Believe it or not, I’m a peaceful guy. I have some rather strong opinions and people believe that’s belligerence, but it’s really not. It’s just the honest truth. Yet I’ve always found myself thinking much the way a war strategist does. I detach myself from my own feelings about a certain situation and put myself into the mind frame of the other person. It’s a survival technique I’ve learned to hone since I started my second year of teaching.
I think the master mentality came right after I had an issue with a certain administrator regarding bulletin boards. I got frustrated, mad, tired, angered, bitter, pissed, and not so good at all once. It’s something that every teacher who’s got an ounce of rebellion in them has to go through, so I calmed down a bit. Some people turn to a poem, a quote, or some advice from an elder teacher. I turned to Robert Greene.
Robert Greene’s 48 Laws of Power (one of my favorite books ever) helped me hone in on the issues within and outside of my classroom. I read it before for leisure, but in the context of the conflict I was having with said administrator, I took down every law of power that I thought would get me through my day. Some of them, I apply rather often, and some I need to remind myself to do.
On the back of my grade book, I have this sheet with the following laws:
Daily Laws of Power (In The Classroom)
Law 3: Conceal your Intentions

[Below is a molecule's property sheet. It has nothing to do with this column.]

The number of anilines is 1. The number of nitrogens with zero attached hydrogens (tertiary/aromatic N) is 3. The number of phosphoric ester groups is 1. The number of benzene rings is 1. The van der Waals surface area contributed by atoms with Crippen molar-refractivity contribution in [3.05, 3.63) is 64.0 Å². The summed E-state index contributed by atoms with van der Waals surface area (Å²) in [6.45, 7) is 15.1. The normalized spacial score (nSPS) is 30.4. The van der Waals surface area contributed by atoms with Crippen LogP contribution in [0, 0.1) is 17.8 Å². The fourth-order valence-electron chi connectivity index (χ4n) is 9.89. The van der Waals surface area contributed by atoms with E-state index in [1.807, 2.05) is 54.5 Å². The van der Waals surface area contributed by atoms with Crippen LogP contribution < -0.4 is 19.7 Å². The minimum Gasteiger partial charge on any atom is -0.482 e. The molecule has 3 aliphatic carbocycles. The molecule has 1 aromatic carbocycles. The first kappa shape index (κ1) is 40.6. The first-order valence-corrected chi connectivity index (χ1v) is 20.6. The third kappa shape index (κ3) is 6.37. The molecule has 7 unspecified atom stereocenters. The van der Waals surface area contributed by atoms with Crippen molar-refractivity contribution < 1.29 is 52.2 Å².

Law 4: Always Say Less than Necessary
Law 5: So Much Depends on Reputation – Guard it with your Life
Law 9: Win through your Actions, Never through Argument
Law 13: When Asking for Help, Appeal to People’s Self-Interest, Never to their Mercy or Gratitude
Law 17: Keep Others in Suspended Terror: Cultivate an Air of Unpredictability
Law 27: Play on People’s Need to Believe to Create a Cultlike Following
Law 28: Enter Action with Boldness
Law 29: Plan All the Way to the End
Law 30: Make your Accomplishments Seem Effortless
Law 31: Control the Options: Get Others to Play with the Cards you Deal
Law 34: Be Royal in your Own Fashion: Act like a King to be treated like one
Law 35: Master the Art of Timing
Law 36: Disdain Things You Cannot Have; Ignoring Them Is The Best Revenge
Law 44: Disarm and Infuriate with the Mirror Effect
The ones I already did on a daily basis:
#3, 4, 9, 27, 30, 33
The other ones I didn’t do as well on, and I felt I needed to work on. A lot of these seem rather callous, but if looked at in the proper perspective, they can be rather useful in a classroom setting, especially dealing with peers. For instance, #34 is exactly what we’re told to do from day 1. Teachers have no business acting like the kids’ friends or their equal for at least 7-8 months, if ever. When a teacher does that, they’re often the ones with the craziest classroom. #35 is the “workshop model” (i.e. we have to beware of the timing in our lesson plans, but also in our responses to our kids).
Now, in preparation for the next challenge in becoming a master teacher, I turn back to these laws, and get back into that perspective. Some in my field might call it ridiculous, but I choose to call it avant-garde. Much of the relationships we have in the educational setting have scary similarities to politics, corporate or otherwise. With the direction schools have headed in for the last 15-20 years of (at least) my lifetime, understanding these laws might even help teachers survive this concrete jungle.
jose, who has more on rebellion soon